SocGen has no plans to sell Geniki Bank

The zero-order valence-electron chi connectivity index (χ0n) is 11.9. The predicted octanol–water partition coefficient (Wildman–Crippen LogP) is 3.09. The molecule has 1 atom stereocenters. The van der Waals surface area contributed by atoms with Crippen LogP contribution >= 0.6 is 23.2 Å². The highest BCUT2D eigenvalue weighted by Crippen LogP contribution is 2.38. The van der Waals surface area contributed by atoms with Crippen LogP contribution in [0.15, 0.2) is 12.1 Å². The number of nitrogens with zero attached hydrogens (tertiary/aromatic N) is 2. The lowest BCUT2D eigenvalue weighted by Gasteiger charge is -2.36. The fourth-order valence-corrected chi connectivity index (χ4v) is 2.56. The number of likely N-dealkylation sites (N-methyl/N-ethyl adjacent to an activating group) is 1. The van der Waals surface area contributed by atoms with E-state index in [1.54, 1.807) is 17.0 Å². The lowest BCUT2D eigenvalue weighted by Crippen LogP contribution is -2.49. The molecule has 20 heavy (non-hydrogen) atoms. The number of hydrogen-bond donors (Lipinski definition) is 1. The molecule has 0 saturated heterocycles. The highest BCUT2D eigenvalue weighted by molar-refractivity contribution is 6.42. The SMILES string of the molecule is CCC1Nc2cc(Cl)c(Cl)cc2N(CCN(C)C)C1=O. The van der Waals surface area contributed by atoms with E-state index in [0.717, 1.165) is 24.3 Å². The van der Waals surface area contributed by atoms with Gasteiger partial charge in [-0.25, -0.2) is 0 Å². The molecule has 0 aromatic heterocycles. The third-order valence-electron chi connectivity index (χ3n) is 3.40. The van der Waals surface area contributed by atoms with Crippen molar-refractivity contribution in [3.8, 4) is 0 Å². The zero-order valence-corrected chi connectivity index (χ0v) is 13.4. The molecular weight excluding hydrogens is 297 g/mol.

Geniki Bank’s administration has denied reports that Societe Generale plans to sell the bank, with CEO Patrick Couste stressing that the French group’s expansion in Greece was a strategic move for SocGen. Couste also told Kathimerini of the parent group’s determination to restructure and further develop the Greek bank, underlining the major increase in share capital currently under way. Holding a 52.33 percent stake in Geniki, SocGen would cover all of its rights in the increase, while the French group has expressed willingness to cover any rights not taken up. According to officials from the French group, Societe Generale’s expansion to Greece was a strategic choice and selling subsidiary banks or moving out of countries is not part of the group’s philosophy. Indicatively, they cited only two cases in which SocGen has ever exited from investments in foreign countries, specifically in Argentina, where it sold a subsidiary bank, and in Nigeria, with the termination of certain activities there, in both cases being compelled by extraneous factors. To further bolster Geniki Bank, the parent group decided to go ahead with a share capital increase of -210 million, with procedures expected to have been concluded by Monday. The increase was deemed to be imperative in order to restore the bank’s capital base, as its six-month capital adequacy index dropped to 4.75 percent, way below the 8.0 percent limit imposed by the Bank of Greece. Geniki officials estimate that the credit institution could be back on a profitable track in 2008, saying that certain operations which had caused a major increase in expenses have since been remedied through network renewal, portfolio streamlining and restructuring of internal processes, and would allow the bank to henceforth operate on a new footing. In addition, Geniki is planning to market a series of new products in the field of bancassurance, as well as in consumer credit. In recent weeks, the bank’s stock has been drawing investor interest, with a major increase in the volume of transactions. The upward trend was fed primarily by speculation about possible changes in Geniki’s ownership. Though stock market officials regard it as a natural development in view of the fact that the bank’s share price had fallen to historic lows.

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